Before performing at Woodstock I had a little meeting with myself and decided if it failed, so be it. That it was a rock crowd and at the time djs were just the filler talent. After an hour I realized that it was definitely not a fail. I ended up performing 5 hours? No one said a word in a “if its not broke don’t fix it” kinda way. Most amazing gig ever, there are a few that have come close but only a close second.
What’s your favourite festival?
Personally I like the festivals that bring conscious awareness together with an integrative music lineup. Lightning in a Bottle is one of them.
What are some of your favourite places to play at the moment, and what was your favourite show of all time? Have there ever been any unexpected, funny, or crazy events at one of your shows you can retell for us?
To be honest I love playing everywhere! Right now South America stands out for me. As far as stories? One thing that has happened, (2 times actually) out of nowhere someone flies onto the decks. Once it knocked the whole booth over. I actually found video footage of that one. I had no idea where the guy came from. As far as i was concerned he fell from the sky. However, the video footage revealed that he did not – check it out for yourself 🙂
Dance music is male dominated. Period. You’ve always kicked ass in this industry (so I know you probably never given this a second thought) but why do you feel there aren’t more female DJs and artists in the scene? Could it simply down to how the male and female brains work? Are men programmed to be more geeky?
There is the feminine/masculine right brain/left brain thing however I’ve seen feminine males and masculine women out there. The key is balance and riding out the echo from the past, the way we were conditioned etc (hopefully your environment supports this)… as a mother I can tell you it can be difficult but not impossible.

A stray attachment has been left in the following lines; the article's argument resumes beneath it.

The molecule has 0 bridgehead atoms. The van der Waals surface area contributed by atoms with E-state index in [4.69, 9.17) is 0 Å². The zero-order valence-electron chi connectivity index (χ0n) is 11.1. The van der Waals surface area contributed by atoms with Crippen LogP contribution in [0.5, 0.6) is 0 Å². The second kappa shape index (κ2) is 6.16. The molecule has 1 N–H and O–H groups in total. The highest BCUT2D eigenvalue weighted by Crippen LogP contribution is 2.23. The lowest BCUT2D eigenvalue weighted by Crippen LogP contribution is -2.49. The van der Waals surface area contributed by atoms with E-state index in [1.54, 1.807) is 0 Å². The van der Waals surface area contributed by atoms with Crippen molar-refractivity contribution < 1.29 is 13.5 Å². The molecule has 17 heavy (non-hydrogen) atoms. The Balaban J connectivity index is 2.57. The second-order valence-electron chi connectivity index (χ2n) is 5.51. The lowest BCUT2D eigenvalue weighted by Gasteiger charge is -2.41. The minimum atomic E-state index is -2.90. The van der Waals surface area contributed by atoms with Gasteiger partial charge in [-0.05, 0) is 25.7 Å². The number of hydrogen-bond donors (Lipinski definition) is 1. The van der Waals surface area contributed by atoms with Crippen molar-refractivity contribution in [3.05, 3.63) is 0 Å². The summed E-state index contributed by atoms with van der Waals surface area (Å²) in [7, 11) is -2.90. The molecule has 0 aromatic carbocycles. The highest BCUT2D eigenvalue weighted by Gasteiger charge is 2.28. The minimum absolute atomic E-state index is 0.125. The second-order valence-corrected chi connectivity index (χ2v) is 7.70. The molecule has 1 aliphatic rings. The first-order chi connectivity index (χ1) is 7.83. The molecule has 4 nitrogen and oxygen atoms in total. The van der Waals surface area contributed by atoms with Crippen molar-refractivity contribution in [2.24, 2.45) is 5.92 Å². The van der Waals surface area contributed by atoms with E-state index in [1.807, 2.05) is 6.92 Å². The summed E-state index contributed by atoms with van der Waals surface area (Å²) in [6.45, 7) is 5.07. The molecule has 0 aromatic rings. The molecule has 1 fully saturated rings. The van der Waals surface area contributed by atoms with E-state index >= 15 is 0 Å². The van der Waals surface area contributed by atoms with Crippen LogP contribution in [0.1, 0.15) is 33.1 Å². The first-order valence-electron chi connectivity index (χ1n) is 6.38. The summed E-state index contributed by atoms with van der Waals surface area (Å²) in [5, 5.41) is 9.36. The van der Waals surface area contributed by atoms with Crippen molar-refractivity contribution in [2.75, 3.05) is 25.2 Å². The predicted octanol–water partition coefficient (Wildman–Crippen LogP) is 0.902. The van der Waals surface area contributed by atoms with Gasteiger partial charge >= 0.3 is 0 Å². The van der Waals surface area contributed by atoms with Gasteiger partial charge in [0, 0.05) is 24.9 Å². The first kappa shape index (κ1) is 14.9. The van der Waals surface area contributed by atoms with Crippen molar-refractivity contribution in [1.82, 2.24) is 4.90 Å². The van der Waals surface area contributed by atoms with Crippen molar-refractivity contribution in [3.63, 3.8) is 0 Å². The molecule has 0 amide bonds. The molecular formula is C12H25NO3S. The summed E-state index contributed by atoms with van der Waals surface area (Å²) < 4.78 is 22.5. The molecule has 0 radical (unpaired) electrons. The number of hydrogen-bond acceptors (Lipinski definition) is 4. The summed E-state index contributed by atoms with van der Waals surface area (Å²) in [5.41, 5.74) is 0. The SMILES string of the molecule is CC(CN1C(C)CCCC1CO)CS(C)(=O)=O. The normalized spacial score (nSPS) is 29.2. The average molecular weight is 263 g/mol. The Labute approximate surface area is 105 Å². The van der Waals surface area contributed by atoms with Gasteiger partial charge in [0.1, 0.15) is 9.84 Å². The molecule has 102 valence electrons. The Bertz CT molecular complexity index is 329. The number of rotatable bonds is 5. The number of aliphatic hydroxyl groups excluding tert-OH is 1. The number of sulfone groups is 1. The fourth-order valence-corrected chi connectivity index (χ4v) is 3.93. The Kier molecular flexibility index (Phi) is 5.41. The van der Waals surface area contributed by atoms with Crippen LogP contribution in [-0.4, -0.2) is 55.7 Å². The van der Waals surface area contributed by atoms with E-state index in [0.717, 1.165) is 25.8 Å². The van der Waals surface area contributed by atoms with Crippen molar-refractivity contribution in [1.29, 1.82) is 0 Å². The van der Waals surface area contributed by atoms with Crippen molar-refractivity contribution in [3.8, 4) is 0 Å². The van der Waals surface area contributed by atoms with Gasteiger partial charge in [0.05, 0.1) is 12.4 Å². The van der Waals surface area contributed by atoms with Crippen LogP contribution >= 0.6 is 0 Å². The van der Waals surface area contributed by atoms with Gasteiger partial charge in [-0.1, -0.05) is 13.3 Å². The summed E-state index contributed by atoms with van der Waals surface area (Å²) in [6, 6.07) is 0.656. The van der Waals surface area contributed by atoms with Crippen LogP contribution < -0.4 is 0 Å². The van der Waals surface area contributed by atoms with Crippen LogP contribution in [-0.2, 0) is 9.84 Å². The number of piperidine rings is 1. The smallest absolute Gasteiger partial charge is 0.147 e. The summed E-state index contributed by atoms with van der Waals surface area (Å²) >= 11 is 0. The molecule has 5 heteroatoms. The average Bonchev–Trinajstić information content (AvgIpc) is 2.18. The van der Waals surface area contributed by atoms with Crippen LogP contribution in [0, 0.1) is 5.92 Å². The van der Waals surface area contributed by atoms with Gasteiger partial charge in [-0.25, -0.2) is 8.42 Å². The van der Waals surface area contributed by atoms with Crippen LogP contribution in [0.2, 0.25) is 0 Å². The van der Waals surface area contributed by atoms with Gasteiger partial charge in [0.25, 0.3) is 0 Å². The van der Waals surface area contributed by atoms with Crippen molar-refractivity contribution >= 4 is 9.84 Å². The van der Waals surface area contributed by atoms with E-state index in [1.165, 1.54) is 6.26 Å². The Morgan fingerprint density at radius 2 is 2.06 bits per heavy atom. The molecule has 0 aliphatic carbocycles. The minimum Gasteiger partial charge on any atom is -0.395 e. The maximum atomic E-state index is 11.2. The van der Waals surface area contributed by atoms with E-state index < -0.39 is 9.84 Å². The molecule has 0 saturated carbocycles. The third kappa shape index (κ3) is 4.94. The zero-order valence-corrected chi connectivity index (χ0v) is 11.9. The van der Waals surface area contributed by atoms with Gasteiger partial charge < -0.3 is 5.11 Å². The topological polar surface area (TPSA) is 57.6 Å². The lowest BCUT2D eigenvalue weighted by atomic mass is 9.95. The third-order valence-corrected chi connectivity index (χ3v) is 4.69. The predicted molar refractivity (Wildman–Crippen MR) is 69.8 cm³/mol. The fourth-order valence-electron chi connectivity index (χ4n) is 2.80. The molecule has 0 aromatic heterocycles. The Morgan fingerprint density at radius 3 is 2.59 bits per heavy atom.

What advice can you give to the younger generation looking to start out?
Do it from the heart! Don’t get stuck in an opening DJ role, never doubt yourself, know that people are going to talk about you, sometimes in ways that are less than kind. Try to discern between genuine and people just jumping on the gossip bandwagon and use it to grow. Try not to read your own press 🙂 You will have highs and lows, know the lows are not forever & don’t take the highs for granted. There’s so much more but those are the more important ones that come to mind.
Tell us about your film girl? What’s it about? How do it come about? When’s it out?
Kandeyce Jordan approached me about the film in 2003 at the Dancestar awards in Miami. She was documenting female Djs and wanted to know if I was interested. From that point until about a year ago she documented my life. Its being delivered to distribution next week .. we’ll see!
When you’re in the studio, what really gets you into the vibe to make a track? Are there any pieces of kit that you absolutely can’t live without when producing?
I’ve used Logic in almost all my productions and love real synthesizers, some favorite studio bits are Waldorf Q, Roland JV1080, Roland Juno 106, Roland Tr-909 drum machine, Native instruments Reaktor Native instruments – absynth, Minimoog Voyager, K2600
Any fun new gigs coming up? I see you’ve been doing a lot of shows in Mexico lately, how is the crowd and what is the vibe like down there?
Mexico is my home away from home. The scene has matured nicely there and the crowd appreciate every moment of a show. I have a huge festival coming up in Mexico City that looks interesting. Been touring the states a lot as well and its been really fun.